Some people are sick and tired of Canada. Can't blame them, really. We're a smug bunch these days.
A lot of the world's major media has a crush on Canada, adding to the usual smugness that's in the air up here. The New York Times, the Guardian and the BBC have increased their Canadian coverage. Three outlets that are, by no coincidence, on President Donald Trump's hit list. And they take a dim view of him, while crushing on our Prime Minister, Justin the Good.
In this climate, heaven help anyone who disses Canada. Which isn't healthy. It's insufferable. Take, for instance, Jason Jones, the Canadian-born former correspondent on The Daily Show. One recent night, Jones appeared on The Late Show with Stephen Colbert. After his brief appearance, more than a few Canadians were all, "Yeah, take him please! He disavowed Canada, the ungrateful wretch."
Jones and Colbert worked together on The Daily Show for years. Jones was on Colbert's program to promote his series The Detour, which airs in Canada on the Comedy Network. Colbert started by acknowledging with Jones that it was Presidents' Day, but Colbert joked that Jones, being Canadian, might be more interested in a Prime Minister's Day.
A firm "No!" was the reply from Jones as he declared he's a U.S. citizen now. In fact he sneered, "eff-you, Canada!" and raised the middle fingers of both hands to emphasize his distaste. Colbert feigned surprise and said, "But he's so cute," referring to Justin Trudeau. Jones was having none of it. "Oh, he's adorable," Jones mocked. "He's not what his dad was!"
There followed a bit in which Jones talked about the glory of becoming a U.S. citizen. It's just so great, was the gist. He's so done with Canada was the loud and clear message.
A small outrage ensued. Me, I knew about the Jones appearance on Colbert because I was tagged on social media. I looked at what people, many in the Canadian media and entertainment rackets, were saying. Jones was called "douche" and much worse. It was a pile-on of outraged abuse. His professionalism was questioned. It was all both entertaining in its livid umbrage and rather sad, really.
Some of us can't take a joke. The in-your-face mocking that Jones used wasn't especially funny but it was, obviously, some rude joshing by somebody a bit fatigued by complacency about Canada. It was, in fact, refreshing.
The context with Jason Jones is interesting. Born Jason Pierre Jones in Hamilton – his full name might explain his joke about Justin the Good not being the man his father was – he had a minor career in Canada before establishing himself on The Daily Show. He even appeared in commercials for Molson beer. Also, he's married to Samantha Bee. Like Jones, Bee has been a U.S. citizen for years now. You'd never know she was Canadian from her material on Full Frontal.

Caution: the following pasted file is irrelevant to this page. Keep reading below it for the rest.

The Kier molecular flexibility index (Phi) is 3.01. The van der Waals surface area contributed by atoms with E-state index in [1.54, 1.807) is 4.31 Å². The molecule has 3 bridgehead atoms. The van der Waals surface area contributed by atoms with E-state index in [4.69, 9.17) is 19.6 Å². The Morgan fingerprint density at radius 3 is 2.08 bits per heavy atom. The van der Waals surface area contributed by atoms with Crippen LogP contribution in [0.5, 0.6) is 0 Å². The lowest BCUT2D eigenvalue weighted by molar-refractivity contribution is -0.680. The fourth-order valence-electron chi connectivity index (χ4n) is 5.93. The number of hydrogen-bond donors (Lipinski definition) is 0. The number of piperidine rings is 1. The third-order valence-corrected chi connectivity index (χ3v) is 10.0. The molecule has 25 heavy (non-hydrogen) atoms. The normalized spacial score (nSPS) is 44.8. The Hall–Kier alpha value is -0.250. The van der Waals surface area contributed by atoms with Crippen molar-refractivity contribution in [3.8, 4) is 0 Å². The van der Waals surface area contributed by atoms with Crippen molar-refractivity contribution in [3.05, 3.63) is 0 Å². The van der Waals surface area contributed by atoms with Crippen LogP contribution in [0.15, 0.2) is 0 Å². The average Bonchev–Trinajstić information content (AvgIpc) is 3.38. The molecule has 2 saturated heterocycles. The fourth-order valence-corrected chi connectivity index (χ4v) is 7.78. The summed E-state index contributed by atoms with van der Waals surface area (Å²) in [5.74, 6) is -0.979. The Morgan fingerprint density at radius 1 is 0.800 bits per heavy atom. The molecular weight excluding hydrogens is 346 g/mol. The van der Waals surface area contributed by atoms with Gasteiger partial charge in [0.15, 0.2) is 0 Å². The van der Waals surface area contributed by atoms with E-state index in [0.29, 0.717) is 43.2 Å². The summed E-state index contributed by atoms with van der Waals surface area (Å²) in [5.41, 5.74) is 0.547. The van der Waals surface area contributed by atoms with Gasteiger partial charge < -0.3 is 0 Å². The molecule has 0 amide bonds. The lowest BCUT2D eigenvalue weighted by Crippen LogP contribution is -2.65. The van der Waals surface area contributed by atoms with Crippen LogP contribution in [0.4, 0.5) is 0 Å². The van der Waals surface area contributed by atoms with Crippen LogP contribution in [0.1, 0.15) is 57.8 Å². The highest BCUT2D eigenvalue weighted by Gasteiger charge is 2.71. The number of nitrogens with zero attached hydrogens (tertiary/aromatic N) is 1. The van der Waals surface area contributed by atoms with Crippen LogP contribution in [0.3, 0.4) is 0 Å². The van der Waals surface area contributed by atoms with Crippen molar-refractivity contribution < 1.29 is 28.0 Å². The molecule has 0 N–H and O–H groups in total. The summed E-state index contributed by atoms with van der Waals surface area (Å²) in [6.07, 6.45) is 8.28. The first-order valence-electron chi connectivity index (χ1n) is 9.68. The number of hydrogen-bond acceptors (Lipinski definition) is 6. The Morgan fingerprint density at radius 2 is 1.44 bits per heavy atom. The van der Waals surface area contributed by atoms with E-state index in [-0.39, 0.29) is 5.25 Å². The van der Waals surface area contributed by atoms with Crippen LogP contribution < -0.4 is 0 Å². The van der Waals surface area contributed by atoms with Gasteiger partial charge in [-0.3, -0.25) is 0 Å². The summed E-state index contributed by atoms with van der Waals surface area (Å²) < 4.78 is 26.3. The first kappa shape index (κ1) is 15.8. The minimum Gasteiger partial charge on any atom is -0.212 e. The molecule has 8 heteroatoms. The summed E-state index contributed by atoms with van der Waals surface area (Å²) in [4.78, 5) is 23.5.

Me, I think Bee takes herself a bit too seriously. Her striving to become an iconic U.S. comedian, a major anti-Trump voice, is obvious. She wants the kind of status that Jon Stewart had. As a result, often her material isn't all that funny. It's just highly articulate ranting. It is, mind you, cathartic for the audience.
But I wouldn't hold any of that against her. Nor would I condemn her husband for swearing at Canada and dissing Justin. Both of them owe their careers to the U.S. TV industry. Both are comedians and the Trump era offers them enormous opportunity. It is perfectly understandable that, in this era, they want to underline that they are Americans and they stand with those Americans who are outraged by Trump and his policies. It makes business sense and it makes sense as a principle.
Here in Canada, we're not used to their kind of Canada-be-damned attitude. We still expect successful Canadians to ostentatiously acknowledge their roots and, if at all possible, praise Canada. If they mention hockey, all the better.
But, perhaps, gone are the days when such figures as the late Alan Thicke played up their Canadian background from the vantage point of Los Angeles. We have long been suckers for that sort of validation and recognition of Canada. While many of those who've done well in the United States have been sincere in their celebration of Canadian roots, it was also a tactical manoeuvre to please a Canadian audience and to benefit from a Canadian TV and film industry that, embarrassingly, prizes Hollywood success over local talent and excellence.
Get over it Canada. The conceitedness is unbearable. If the cockiness and disdain of such people as Jason Jones is vexatious, then there's still plenty of praise and gushing in The New York Times, the Guardian and the BBC.